What to expect next from Hurricane Dorian

By Lauren Aratani in New York

As Hurricane Dorian continued to pummel the northern Bahamas on Monday, the south-eastern United States was bracing for the impending storm.

Though the slow-moving, powerful storm was downgraded from a category 5 to a category 4 hurricane, the second most powerful on the Saffir-Simpson scale, the US National Hurricane Center (NHC) in Miami said the hurricane was still “extremely dangerous”, with winds of up to 150mph, extending up to 45 miles outward from the eye.

It has proved particularly difficult over the last four days for experts to forecast Dorian’s path, but here’s what the NHC is expecting from the storm as it approaches the United States mainland:

Monday night

  • The hurricane is expected to stay over the Bahamas on Monday night.

  • Over the course of the night, the storm is predicted to head west or north-west, picking up speed “dangerously close” towards the Florida east coast.

  • Whether Florida will be directly hit by Dorian is still unclear. After initially thinking it would likely make landfall there, the NHC is projecting that the storm’s center will stay clear of the state’s east coast.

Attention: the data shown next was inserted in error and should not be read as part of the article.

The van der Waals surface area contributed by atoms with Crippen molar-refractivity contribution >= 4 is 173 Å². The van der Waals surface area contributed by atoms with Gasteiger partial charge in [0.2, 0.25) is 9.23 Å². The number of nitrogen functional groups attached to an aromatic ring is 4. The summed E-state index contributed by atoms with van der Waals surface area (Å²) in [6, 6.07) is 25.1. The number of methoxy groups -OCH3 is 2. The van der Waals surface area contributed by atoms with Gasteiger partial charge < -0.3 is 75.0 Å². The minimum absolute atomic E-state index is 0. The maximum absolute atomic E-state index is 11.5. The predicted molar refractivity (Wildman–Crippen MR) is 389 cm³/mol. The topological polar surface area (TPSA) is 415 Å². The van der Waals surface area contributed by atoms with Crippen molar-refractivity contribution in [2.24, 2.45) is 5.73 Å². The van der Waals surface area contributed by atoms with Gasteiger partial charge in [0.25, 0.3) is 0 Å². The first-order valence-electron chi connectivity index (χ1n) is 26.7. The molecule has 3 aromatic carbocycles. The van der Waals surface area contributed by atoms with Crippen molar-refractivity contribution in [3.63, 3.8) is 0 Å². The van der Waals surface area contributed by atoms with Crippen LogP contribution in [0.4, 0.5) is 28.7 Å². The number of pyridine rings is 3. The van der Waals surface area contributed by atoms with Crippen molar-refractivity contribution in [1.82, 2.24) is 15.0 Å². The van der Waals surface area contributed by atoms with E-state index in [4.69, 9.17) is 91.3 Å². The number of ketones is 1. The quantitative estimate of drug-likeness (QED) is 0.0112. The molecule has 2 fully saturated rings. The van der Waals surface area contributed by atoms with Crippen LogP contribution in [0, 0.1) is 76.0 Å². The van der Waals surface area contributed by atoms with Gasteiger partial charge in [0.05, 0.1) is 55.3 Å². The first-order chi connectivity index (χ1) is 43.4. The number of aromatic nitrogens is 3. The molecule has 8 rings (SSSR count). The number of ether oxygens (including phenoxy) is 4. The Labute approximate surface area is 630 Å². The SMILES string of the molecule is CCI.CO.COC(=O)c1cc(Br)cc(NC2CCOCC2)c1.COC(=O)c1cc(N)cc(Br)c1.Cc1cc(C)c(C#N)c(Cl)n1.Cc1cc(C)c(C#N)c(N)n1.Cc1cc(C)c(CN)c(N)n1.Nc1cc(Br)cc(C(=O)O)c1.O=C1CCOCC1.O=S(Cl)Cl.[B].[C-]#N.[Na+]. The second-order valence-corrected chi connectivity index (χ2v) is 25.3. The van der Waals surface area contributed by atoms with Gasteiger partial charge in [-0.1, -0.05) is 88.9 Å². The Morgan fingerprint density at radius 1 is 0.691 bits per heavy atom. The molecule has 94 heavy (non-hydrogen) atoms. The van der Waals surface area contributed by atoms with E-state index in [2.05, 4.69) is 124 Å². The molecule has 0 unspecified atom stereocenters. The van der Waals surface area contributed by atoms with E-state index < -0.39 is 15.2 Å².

• It nonetheless warns that even a “small deviation to the left” of its forecast will cause serious damage.


  • The NHC predicts that the storm will approach to the northern Florida and southern Georgia coastlines as early as Tuesday evening.

  • Even if the storm’s center does not hit the coasts directly, it is predicted to come close enough to cause life-threatening storm surges and catastrophic winds. Residents along Florida and Georgia’s eastern coastlines have been ordered to evacuate.

  • The NHC projects that the hurricane will remain a powerful category 4, but could possibly downgrade to a category 3, throughout Tuesday.

Wednesday and beyond

  • The NHC expects that the hurricane will continue to move north on Wednesday and into Thursday, moving beyond the Florida coast and upward, parallel to the South Carolina coasts.

  • The tempest could lessen to a category 2 hurricane as it brushes the eastern edge of South Carolina, but may remain at hurricane strength all week.